Students investigate deeper into food poisoning
Students at food detectives workshop.
Dubai - Students from some Dubai schools recently got a chance to investigate such intriguing scenarios, thanks to an initiative launched at the 10th Dubai International Food Safety Conference.
Published: Tue 10 Nov 2015, 11:00 PM
Last updated: Wed 11 Nov 2015, 5:37 PM
What made many of the guests at Noor's birthday party sick? Why is the school clinic full of students complaining of stomachache, diarrhea and vomiting?
Students from some Dubai schools recently got a chance to investigate such intriguing scenarios, thanks to an initiative launched at the 10th Dubai International Food Safety Conference.
Middle and high school boys and girls donned the roles of "Food Detectives" at the workshops titled so, and used their detective skills to solve the suspected food poisoning cases presented to them.
The Dubai Municipality's Food Safety Department teamed up with Science Party Dubai to host the special workshops aimed at teaching principles of epidemiological investigation to school children.
Multiple case studies of food poisoning were presented to teams of students who used their detective skills to solve them. They also suggested ways to prevent food poisoning cases.
Arvin Jalali, a ninth grader from GEMS Winchester School told Khaleej Times the students enjoyed learning things that they had not taken seriously earlier.
"Look at all the bacteria around us. How all they can spread! We are really lucky that nothing happened to us so far," he said.
His schoolmate Imran Hussain Tauqeer said most participants didn't realise the side effects of what they often do and take for granted.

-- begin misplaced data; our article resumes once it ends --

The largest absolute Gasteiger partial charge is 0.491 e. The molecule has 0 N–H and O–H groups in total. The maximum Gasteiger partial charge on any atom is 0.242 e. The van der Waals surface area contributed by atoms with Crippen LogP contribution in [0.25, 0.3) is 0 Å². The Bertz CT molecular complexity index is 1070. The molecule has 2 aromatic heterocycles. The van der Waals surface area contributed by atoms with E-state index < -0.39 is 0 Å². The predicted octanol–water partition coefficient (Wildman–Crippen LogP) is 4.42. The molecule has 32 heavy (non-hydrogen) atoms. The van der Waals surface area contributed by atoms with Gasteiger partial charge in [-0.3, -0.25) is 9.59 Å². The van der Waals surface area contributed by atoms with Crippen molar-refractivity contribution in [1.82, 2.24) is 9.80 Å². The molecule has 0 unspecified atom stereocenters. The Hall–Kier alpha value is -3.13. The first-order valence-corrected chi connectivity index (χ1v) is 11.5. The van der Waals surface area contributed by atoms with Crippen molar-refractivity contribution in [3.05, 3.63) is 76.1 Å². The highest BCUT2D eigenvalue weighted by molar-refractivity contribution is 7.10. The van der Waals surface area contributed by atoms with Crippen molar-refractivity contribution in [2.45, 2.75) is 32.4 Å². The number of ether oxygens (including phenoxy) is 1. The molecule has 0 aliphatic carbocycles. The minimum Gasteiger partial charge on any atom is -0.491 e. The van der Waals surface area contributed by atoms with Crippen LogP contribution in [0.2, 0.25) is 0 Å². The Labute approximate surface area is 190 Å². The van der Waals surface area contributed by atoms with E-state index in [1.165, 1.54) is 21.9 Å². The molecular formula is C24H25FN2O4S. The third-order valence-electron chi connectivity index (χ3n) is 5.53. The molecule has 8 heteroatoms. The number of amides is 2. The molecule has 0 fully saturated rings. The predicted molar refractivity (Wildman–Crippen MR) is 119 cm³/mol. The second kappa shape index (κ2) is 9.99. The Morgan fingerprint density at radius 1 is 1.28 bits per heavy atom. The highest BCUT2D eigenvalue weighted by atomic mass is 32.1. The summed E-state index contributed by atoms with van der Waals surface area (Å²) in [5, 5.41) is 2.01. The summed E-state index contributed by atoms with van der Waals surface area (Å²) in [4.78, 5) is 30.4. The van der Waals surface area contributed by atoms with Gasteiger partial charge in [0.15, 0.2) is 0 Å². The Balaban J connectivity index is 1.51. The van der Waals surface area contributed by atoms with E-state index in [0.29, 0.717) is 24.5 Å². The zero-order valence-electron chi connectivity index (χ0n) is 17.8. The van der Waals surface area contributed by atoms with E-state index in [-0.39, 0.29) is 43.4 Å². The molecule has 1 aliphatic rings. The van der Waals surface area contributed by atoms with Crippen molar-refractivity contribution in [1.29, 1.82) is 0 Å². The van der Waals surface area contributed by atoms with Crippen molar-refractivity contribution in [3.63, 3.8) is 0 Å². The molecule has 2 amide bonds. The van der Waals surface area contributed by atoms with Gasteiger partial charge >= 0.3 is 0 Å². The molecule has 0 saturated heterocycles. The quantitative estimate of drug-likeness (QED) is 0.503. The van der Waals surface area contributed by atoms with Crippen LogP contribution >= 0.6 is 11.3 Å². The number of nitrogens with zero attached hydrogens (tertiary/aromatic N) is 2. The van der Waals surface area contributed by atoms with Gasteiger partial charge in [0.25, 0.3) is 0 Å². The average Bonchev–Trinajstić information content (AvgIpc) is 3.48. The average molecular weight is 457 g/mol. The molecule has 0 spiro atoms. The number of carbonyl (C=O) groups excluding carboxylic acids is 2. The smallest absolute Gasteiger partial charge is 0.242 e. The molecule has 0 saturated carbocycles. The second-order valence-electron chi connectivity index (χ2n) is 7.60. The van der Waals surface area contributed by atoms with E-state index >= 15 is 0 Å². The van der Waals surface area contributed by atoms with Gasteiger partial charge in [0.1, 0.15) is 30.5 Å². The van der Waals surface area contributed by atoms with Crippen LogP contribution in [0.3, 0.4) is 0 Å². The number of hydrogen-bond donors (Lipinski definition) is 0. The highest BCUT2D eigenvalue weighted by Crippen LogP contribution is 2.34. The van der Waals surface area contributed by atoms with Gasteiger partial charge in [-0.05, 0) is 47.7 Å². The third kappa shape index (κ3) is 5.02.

"Now we know many things about basic food safety. Now we know the importance of hand hygiene, temperature control, and bacteria in raw eggs," he said.
Teachers present at the workshop echoed the same.
Martha Carol, a teacher with Dar Al Marefa School, said: "They came to know how bacteria grow at certain level of temperature which they feel safe, but is actually not safe. They realized it better when they investigated by themselves."
Pratibha Nair of Science Party, a new group organising fun-filled but science-based events for children, said the participants were given certain scenarios that the municipality's food inspectors usually deal with.
"They need to look at what happened and analyse what could have gone wrong. This helps children think and get hands-on experience in epidemiological study to know what kind of food might have likely caused food poisoning," she said.
Fatima Asfandyar Al Zarouni, principle Food Studies and Surveys officer, said the municipality is planning to add the workshop to the existing awareness programmes done in schools.
"This has generated a lot of interest among students and teachers who were present. We wish to extend it to other schools as well."